Retail inflation rises to 4.88%, factory output dips

A sharp spurt in food and fuel prices pushed India’s annual retail inflation in November over the RBI’s median level of 4 per cent, even as factory output growth in October contracted to 2.2 per cent official data showed on Tuesday. According to the data from the Ministry of Statistics & Programme Implementation, consumer price index (CPI) inflation in November rose to 4.88 per cent from 3.58 per cent reported for October. The rate of retail food inflation during November stood at 4.41 per cent on a year-on-year basis, as compared 1.90 per cent the previous month owing to a rise in the prices of items like vegetables, milk-based products, cereals, meat and fish. The “fuel and light’ segment’s inflation rate accelerated to 7.92 per cent in November. Vegetables during the month became costlier by a staggering 22.48 per cent, while prices of milk-based products rose by 4.52 per cent. Meanwhile, data on Tuesday also showed the country’s factory output growth slipped to 2.2 per cent in October, from 4.14 per cent in September, mainly on account of a deceleration in manufacturing and mining outputs. As per the Index of Industrial Production (IIP) data released by the Central Statistics Office, on a year-on-year basis, the manufacturing sector expanded by 2.5 per cent, whereas mining output was a mere 0.2 per cent and electricity generation expanded by 3.2 per cent. The Reserve Bank of India (RBI) has a medium-term target for consumer price index (CPI) inflation of 4 per cent with a range band of 2 per cent either way. At its fifth bi-monthly monetary policy review of the fiscal earlier the month, the RBI kept its key lending rate unchanged at 6 per cent for the third time in a row, citing concerns over the rising trajectory of inflation. Commenting on the IIP data, industry chamber Assocham said manufacturing activity slowed in October as inflows of new orders stagnated “even as negative effects from implementation of Goods and Services Tax (GST) continued to dampen demand levels.” “Demand side scenario for intermediate and basic goods is not encouraging and needs attention to identify factors and remedial measures for revival,” Assocham Secretary General D.S. Rawat said in a statement here. “We at Assocham expect that domestic conditions for growth will improve gradually, mainly driven by consumption demand, which is expected to strengthen with implementation of the Seventh Pay Commission and government stimulus package to revive the economy,” he added.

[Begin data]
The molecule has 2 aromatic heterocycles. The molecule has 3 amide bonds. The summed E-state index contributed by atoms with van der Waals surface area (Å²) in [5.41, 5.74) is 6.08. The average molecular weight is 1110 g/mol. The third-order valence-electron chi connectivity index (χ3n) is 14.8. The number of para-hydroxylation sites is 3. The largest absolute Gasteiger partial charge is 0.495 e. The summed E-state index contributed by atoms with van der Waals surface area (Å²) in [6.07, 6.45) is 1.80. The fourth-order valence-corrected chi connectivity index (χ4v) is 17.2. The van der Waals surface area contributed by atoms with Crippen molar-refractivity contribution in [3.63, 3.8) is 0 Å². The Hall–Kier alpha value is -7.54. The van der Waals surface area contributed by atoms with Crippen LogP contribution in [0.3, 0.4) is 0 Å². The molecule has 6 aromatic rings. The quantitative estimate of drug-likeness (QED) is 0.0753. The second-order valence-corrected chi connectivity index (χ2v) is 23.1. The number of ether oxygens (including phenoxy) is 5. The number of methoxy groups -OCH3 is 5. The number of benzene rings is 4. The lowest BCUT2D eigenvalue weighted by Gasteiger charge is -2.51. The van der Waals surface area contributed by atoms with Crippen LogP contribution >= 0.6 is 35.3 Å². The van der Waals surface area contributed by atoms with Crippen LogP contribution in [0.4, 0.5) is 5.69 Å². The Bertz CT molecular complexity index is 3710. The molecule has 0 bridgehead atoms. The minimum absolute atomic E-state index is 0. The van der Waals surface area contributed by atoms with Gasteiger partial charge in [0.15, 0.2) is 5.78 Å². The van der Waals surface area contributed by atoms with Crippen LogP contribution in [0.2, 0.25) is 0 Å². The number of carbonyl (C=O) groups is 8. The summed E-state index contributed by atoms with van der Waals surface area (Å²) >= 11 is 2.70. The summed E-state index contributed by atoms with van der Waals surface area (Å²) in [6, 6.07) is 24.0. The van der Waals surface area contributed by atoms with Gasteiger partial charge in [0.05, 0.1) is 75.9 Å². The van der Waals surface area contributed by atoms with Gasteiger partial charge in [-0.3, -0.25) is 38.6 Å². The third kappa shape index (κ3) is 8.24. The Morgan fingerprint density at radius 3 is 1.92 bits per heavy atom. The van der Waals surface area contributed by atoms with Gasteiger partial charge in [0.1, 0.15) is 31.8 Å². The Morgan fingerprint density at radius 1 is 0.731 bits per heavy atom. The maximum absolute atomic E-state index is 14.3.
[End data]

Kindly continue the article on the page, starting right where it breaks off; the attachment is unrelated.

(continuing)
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Barron's wants Raghuram Rajan to head US Fed

Former Reserve Bank of India (RBI) Governor Raghuram Rajan will be an apt pick to head the US Federal Reserve, global financial magazine Barron’s has said. “If sports teams can recruit the best talent from around the globe, why not central banks?” an article in Barron’s magazine asked, as it pitched for Rajan as the next chairman of the American central bank. US President Donald Trump is expected to soon announce a successor to Federal Reserve Chair Janet Yellen, whose term will end early next year. “Nowhere on the short list of potential candidates to lead the Federal Reserve is the current star among the world’s central bankers — someone who oversaw a sharp drop in inflation, the stabilization of a currency and a 50 per cent jump in stock prices,” the article stated. “Perhaps more important, his was a lonely but prescient voice warning of a financial crisis resulting from excessive risk-taking in credit derivatives-years before it hit.” There are precedents for central banks to be headed by non-citizens such as Canadian-born Mark Carney at the Bank of England, the article said. It said “nobody is touting Rajan for a Fed post although he had been mentioned as possible Nobel laureate in economics”. In 2013, Rajan became the RBI head at a time when the rupee was sliding and prices were soaring. Despite his success in crushing the double-digit inflation, he did not get a second term. He also warned against Modi’s demonetisation plan late last year when much of the nation’s currency was withdrawn from circulation as an anti-corruption measure. Now Rajan is back at the Booth School of the University of Chicago where he had taught until 2003, when he became the youngest chief economist and director of research at the International Monetary Fund and the first non-Westerner to hold the post. He also predicted a financial crisis at an annual gathering of economists and bankers in the US in 2005.

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